Author Topic: Pizza Bianca  (Read 28614 times)

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Offline frascatano

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Pizza Bianca
« on: June 08, 2005, 06:11:52 PM »
I'm a new member.  I have just come back from five years living in Frascati and was closely involved with the cuisine of Lazio and Rome.  I am a proficient home-pizzaiolo in the neapolitan style and try to stick to authenticity.  The one thing that always seems to escape my abilities is Roman Pizza Bianca.  I can't explain to any of you how extraordinary this stuff is.  I know that you have to make it in big ammounts, but I have alot of equipment.  The problem is that no one knows what it is, or they don't know how to make it if they do know of it(me included).  Another problem is that peolpe automatically assume I am talking about some kind of focaccia or other bread that goes by the name of "white pizza" in the Italian Republic.  I anyone knows about the real Roman pizza bianca, or, more importantly, knows how to simulate it here, please let me know.



Offline pftaylor

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Re: Pizza Bianca
« Reply #1 on: June 08, 2005, 07:38:14 PM »
frascatano,
Welcome.

Do not give up hope. We have a number of members that can and probably will help you. It's only a matter of time. I can think of two right off the top of my head that would know exactly what you are referring to.

We also like to reverse engineer different types of pizza. Your description of Pizza Bianco could be a fascinating challenge. I would personally be interested in assisting as I'm sure a handful of others would be as well. Why don't you describe Pizza Bianco at whatever level of detail you can to launch the challenge.

You might be surprised to see how much this community can help.
Pizza Raquel is Simply Everything You’d Want.
www.wood-firedpizza.com

roberto

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Re: Pizza Bianca
« Reply #2 on: June 09, 2005, 06:59:10 AM »
Hi,I`m native  from Rome,live know in Gernamy and will try to help you.

Pizza Bianca is made of  normal Pizza dough,cooked in "Pans" (45*65cm) but as used in Rome- in an electric ofen (also at high temp.>350C).
On The Pizza they put only olive oil,salt and a bit of Rosmarin(<= hope in english it is called so).The pizza is about 1 cm thick,very soften in the middle...
"with bigger bubbles of air" (hope you can understand what I mean)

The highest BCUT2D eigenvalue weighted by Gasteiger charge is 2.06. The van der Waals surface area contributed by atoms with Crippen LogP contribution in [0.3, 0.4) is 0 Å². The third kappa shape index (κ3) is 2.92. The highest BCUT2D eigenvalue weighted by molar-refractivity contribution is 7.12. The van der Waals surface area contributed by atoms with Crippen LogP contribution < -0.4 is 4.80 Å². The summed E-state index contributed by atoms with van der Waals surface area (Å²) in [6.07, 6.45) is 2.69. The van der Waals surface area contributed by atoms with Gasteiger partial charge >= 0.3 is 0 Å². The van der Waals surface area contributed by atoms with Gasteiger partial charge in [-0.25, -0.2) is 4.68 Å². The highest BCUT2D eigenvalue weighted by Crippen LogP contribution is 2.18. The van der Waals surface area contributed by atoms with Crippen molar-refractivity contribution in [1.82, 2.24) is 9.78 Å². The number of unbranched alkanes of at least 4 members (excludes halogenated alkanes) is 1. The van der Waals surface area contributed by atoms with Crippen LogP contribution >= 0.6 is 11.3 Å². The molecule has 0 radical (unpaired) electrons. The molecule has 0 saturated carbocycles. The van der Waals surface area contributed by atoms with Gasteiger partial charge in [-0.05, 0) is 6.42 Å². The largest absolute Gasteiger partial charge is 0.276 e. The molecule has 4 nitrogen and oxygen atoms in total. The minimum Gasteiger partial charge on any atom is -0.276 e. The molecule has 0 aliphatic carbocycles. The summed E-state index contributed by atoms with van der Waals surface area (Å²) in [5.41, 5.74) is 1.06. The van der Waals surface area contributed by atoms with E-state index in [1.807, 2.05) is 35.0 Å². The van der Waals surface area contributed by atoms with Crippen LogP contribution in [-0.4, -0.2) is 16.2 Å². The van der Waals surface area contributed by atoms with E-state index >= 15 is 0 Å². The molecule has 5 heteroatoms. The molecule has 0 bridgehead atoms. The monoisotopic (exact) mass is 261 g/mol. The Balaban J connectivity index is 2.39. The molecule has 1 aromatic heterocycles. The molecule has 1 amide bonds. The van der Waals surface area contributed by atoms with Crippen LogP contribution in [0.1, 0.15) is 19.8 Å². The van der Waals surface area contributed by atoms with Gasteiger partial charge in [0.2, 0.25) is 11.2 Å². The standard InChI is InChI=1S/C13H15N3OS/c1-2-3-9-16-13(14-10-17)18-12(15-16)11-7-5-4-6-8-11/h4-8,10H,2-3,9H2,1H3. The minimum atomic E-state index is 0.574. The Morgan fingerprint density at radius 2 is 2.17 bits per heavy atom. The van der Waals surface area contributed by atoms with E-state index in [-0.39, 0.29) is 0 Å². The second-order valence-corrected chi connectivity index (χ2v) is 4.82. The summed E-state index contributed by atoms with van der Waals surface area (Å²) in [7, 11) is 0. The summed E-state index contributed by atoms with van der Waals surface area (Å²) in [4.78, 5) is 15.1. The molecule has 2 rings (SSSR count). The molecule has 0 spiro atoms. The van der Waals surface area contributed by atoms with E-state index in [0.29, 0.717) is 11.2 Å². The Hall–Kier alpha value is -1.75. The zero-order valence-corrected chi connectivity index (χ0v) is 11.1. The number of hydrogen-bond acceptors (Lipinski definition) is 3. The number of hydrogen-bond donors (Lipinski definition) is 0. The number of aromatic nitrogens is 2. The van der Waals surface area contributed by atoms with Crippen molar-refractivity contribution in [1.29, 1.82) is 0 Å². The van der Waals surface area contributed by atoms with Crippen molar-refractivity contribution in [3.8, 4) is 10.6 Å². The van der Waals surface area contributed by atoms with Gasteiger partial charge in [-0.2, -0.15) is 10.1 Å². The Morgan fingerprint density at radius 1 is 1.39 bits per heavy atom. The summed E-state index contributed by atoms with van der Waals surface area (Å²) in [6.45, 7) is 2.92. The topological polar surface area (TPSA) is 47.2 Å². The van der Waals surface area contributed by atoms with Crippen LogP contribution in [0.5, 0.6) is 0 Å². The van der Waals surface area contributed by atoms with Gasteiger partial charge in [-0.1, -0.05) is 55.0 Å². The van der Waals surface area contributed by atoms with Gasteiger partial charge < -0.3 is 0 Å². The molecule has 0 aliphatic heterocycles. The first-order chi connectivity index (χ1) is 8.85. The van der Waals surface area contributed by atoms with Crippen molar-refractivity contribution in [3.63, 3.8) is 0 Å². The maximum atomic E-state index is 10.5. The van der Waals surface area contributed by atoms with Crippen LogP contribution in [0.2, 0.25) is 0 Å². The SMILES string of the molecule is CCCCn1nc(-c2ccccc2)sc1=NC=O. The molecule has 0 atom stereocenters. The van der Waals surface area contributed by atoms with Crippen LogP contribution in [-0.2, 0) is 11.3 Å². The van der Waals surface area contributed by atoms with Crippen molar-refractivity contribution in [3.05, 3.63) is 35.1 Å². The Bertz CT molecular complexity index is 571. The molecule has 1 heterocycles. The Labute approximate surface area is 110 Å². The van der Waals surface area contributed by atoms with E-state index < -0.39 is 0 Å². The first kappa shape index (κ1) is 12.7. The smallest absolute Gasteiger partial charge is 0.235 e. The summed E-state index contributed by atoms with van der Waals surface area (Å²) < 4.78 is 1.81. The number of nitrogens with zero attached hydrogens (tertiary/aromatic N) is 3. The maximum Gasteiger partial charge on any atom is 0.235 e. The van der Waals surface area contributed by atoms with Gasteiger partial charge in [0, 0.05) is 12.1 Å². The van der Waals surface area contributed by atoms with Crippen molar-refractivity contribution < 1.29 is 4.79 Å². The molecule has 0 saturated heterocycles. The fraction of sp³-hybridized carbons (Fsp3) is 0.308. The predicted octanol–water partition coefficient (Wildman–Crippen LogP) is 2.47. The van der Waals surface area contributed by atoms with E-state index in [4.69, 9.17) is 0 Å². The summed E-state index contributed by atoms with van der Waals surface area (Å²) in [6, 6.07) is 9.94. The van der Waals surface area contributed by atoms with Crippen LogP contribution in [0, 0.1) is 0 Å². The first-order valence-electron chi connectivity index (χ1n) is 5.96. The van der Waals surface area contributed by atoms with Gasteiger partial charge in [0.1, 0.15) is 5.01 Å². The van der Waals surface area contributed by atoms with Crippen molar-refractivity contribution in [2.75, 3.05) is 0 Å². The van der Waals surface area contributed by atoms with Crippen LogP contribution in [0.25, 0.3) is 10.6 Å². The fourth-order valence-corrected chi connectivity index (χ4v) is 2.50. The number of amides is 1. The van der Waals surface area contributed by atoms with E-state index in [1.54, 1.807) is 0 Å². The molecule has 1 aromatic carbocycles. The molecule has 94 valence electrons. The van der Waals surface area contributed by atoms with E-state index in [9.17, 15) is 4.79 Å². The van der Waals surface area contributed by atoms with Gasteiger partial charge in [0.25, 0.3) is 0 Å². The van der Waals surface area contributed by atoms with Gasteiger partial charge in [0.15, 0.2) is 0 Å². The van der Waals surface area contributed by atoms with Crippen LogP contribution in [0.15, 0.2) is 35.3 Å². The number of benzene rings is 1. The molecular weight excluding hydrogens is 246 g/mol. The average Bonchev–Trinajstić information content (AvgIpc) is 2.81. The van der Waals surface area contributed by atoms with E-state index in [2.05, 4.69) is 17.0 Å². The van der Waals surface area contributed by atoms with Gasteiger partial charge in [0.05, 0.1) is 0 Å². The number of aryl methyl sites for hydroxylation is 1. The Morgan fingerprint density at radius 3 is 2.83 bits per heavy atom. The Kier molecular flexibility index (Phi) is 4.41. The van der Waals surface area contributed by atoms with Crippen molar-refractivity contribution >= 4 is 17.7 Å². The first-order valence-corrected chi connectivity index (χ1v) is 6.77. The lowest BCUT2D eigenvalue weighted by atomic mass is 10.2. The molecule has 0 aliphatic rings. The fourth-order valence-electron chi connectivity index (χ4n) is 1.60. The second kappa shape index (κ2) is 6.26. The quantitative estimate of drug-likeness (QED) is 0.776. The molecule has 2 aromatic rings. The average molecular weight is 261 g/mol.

and...that´s all....

It taste very well - I know.......I missed it too :( 
 


Offline Bill/SFNM

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Re: Pizza Bianca
« Reply #3 on: June 09, 2005, 08:40:04 AM »
I first had pizza bianca at the Antico Forno in Campo de' Fiori. It is awesome stuff and not so hard to bake something that is close. The dough is easy.; loading it into the oven so that is stretches out thin enough is not so easy because it so sticky, but even when it comes out thicker than the real thing, it is still fabulous and light and full of big whole and lots of flavor. A lot of salt goes on this bread, but it is absolutely essential.

Here is the dough recipe I use, based on one from Steingarten:

                     
* Exported from MasterCook *

                                Pizza Bianca

Recipe By     :
Serving Size  : 0     Preparation Time :0:00
Categories    : Breads                          Pizza

  Amount  Measure       Ingredient -- Preparation Method
--------  ------------  --------------------------------
  480            Grams  Bread Flour
  1           Teaspoon  Salt -- 1 1/4
  1 1/4      Teaspoons  Sugar
  1           Teaspoon  Instant Yeast
  470            Grams  Water
     1/8           cup  bread flour
         
                        Olive Oil
                        Salt
                        Flour

In bowl of electric mixer, stir together flour, yeast, salt, and sugar, and water

5 minutes @ #1

2 minutes @ #2

2 minutes @ #4

10 minutes @ #6

8 minutes @ #8 until completely balled

Mix in 1/8 cup flour @ # 2 for 1 minute

Scrape dough into oiled bowl. Cover with plastic/

Place in refrigerator overnight

Take out 3 hours before baking

Allow to rise to 3x

Heavily flour contertop and pour out dough.

Fold over in half

Cut into 3 pieces

Stretch each piece into 12" x 4" rectangle

Roll tighly into a cylinder 8" across

Place rolls seam side down onto floured surface

Brush with olive oil

Sprinkle each with scant 1 teaspoon of salt

Allow to rise until doubled - when you poke a finger into dough, it will not spring back much. Each piece should be 4-5" wide and 10" long

Lightly flour peel with rice flour.

Place a dough into center of peel. dimple the dough using fingers of both hands 6-8 times

Brush oil in and around the dimples avoiding the edges

Dimple again about 20-30 times to stretch the dough into 8" x 12" rectangle

Here is the tricky part: when unloading into the oven, pull and jerk the peel to stretch out the dough.

Bake until golden brown

Let cool briefly and brush with more oil, the best EVO oil you have

Description:
  "Based on Pizza Bianca - Steingarten"
Cuisine:
  "Italian"
                                    - - - - - - - - - - - - - - - - - - -
« Last Edit: June 09, 2005, 08:42:04 AM by Bill/SFNM »

Offline pizzanapoletana

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Re: Pizza Bianca
« Reply #4 on: June 10, 2005, 04:38:14 PM »
I have to correct most of you. Pizza bianca is not made with a normal pizza dough. It is made with a 90% hydration dough!!!

Yes, I have not made a mistake in typing. 90%. The best one you can find in Rome, according to some experts, is at Pizzarium. The owner/chef/pizzamaker is also a baking teacher at Gambero Rosso cooking school.

To achieve this is necessary a technique called "rigeneri" and high speed spiral mixers. I have partially described the technique in the Sicilian pizza threads.

Ciao

Offline frascatano

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Re: Pizza Bianca